Courtesy of Ritter Sports Performance
As a coach or a swimmer, you spend a lot of time trying to perfect your stroke, your strategy, and your performance. However, when is the last time you popped the hood on your movement quality and really assessed what is going?
If you can’t remember the last time you assessed your movement quality, you’re leaving major performance potential on the table. You’re also setting yourself up for the injury bug, which no swimmer wants to catch.
When swim coaches hear the word “assessment,” I can almost feel the aversion starting to kick in. Coaches fear they don’t know what to look for or that they don’t know how to properly assess their swimmers’ movement quality.
Don’t overcomplicate things! Assessment doesn’t have to be rocket science. Assessment needs to be something that is efficient, provides meaningful data, and is backed by a program that stimulates the needed change.
We don’t want to take too much time away from water based training, so an assessment needs to be quick and simple to score. Make it easy and break things into three levels. A “0” means your athletes experience pain with the movement. A “1” means they can complete the movement without pain but struggle with the movement. A “2” means they can complete the movement at an injury preventing level.
This simple scoring system will expedite assessment and provide meaningful data to build a program for change. Let’s use an upright dowel lunge as an example.
This is a great test for many indicators of performance and a simple scoring system. Based on this data, you can select proper exercises to fix underlying performance limiters.
1=loss of balance
2=ability to stay upright
Make sure you know what you are assessing. There’s no rule that one exercise needs to be used for assessment over another. Just like test sets in the water, if you know what it measures then use it!
Meaningful data is also achieved by completing the test in the same fashion each time you assess. Use the same standards each time to get the best information for your program development.
One of my favorite tests to complete with swimmers is the bodyweight squats in a minute test. This is an awesome way to simulate who is going to struggle with hydrogen ion build up late in a race. Ideally, a swimmer should be able to maintain a one squat a second pace or better. If a swimmer can execute one squat a second, you probably don’t have to worry about them tightening up late in a race and dying out. If a swimmer is unable to maintain one squat a second pace, they probably have a really hard time closing out their races.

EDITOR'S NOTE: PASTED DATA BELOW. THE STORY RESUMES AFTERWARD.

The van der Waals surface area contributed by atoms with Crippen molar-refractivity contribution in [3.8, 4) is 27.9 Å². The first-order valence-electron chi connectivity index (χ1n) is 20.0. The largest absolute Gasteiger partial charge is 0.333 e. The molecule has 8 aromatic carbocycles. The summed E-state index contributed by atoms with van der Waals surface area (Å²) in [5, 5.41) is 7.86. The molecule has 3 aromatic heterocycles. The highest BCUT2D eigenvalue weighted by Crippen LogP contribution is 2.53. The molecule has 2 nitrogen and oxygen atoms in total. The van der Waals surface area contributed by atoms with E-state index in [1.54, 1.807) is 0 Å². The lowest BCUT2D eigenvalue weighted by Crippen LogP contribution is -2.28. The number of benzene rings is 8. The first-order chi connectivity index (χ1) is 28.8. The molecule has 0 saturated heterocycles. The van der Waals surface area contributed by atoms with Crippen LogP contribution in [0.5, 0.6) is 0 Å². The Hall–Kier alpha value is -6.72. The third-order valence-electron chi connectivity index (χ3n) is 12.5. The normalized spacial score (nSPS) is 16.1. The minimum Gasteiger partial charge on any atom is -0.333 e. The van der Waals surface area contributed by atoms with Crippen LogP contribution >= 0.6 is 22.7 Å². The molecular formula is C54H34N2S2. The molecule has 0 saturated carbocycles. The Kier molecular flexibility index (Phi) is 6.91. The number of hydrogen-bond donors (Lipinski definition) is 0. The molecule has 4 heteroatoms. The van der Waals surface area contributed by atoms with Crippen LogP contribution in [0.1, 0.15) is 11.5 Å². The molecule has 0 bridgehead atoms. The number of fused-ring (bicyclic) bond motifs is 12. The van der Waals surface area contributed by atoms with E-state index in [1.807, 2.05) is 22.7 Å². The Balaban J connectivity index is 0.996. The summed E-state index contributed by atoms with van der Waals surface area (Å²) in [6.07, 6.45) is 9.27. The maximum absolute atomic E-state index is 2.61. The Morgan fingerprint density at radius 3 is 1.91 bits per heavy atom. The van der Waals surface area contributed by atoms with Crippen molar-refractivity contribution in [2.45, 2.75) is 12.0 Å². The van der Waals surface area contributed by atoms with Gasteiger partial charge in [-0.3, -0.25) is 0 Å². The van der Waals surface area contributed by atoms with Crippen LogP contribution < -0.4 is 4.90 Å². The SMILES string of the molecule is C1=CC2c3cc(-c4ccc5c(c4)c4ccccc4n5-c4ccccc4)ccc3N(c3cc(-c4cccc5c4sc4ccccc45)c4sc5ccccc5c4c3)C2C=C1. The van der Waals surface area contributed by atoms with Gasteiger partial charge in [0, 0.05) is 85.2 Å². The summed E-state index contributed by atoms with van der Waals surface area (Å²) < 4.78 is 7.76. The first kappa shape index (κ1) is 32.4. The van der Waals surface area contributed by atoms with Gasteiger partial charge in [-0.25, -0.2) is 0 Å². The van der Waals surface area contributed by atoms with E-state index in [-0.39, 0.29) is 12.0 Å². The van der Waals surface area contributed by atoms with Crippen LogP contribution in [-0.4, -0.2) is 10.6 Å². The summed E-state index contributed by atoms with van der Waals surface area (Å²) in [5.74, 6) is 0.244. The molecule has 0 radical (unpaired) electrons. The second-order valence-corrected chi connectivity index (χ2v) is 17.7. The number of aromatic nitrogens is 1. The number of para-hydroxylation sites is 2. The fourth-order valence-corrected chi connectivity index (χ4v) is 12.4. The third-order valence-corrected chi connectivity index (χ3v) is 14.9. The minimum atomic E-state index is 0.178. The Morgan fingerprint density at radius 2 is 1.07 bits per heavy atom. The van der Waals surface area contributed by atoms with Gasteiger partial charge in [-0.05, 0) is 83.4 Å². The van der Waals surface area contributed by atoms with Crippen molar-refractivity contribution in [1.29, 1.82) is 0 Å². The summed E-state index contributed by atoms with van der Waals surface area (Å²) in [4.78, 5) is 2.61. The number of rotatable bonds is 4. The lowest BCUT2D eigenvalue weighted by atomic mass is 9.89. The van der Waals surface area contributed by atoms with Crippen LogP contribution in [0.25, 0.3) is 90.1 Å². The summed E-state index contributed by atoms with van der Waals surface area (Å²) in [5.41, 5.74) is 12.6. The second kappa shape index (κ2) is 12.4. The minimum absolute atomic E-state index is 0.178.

With this meaningful data, you can tweak your water-based training and push hydrogen ion buffering to a higher level needed for performance. It is a simple test that provides major insight to what your athletes are experiencing.
If you are the one administering this test, also watch for changes in their form. When do they start compensating for fatigue? This is exactly when it will happen in the water also.
After assessing and collecting some meaningful data, it is time to build a program to stimulate change. What did you notice from the assessment? What exercise is going to help fix that movement pathway?
Over time you can develop exercise groupings that will help you expedite this process. Let’s go back to the lunge example from earlier. When assessing a swimmer, you notice that she loses balance and her knees move side to side.
Using a stabilization lunge will challenge the swimmer to think about stability and control of her hips and knees. The band resistance will highlight imbalances and act as a self-correcting exercise. Learning to stabilize the hips and knees will transfer to a stronger kick and a more dynamic body position in the water.
Adding in the 3-way balance tap, will add a focus on coordination and balance. This will challenge the swimmer to control knee positioning during complex ranges of movement. Mastering this skill will also transfer to efficient force in the water.
Do You Assess?
If you complete assessments right now, awesome! Keep doing them and learning more about your swimmers.
If you don’t implement assessments, take a look at our Swim Performance Screen. With the help of physical therapist, Kendal Jacobson, we were able to design a screen and program that will take your athletes from injury fearing to injury preventing to performance achieving!
About RITTER Sports Performance
RITTER Sports Performance helps swimmers go faster and coaches get better, worldwide. Through our online resources on strength training, stroke technique, swim-training, race analysis or nutritional coaching–RITTER is ready to help you take your swimming to the next level. Are you?
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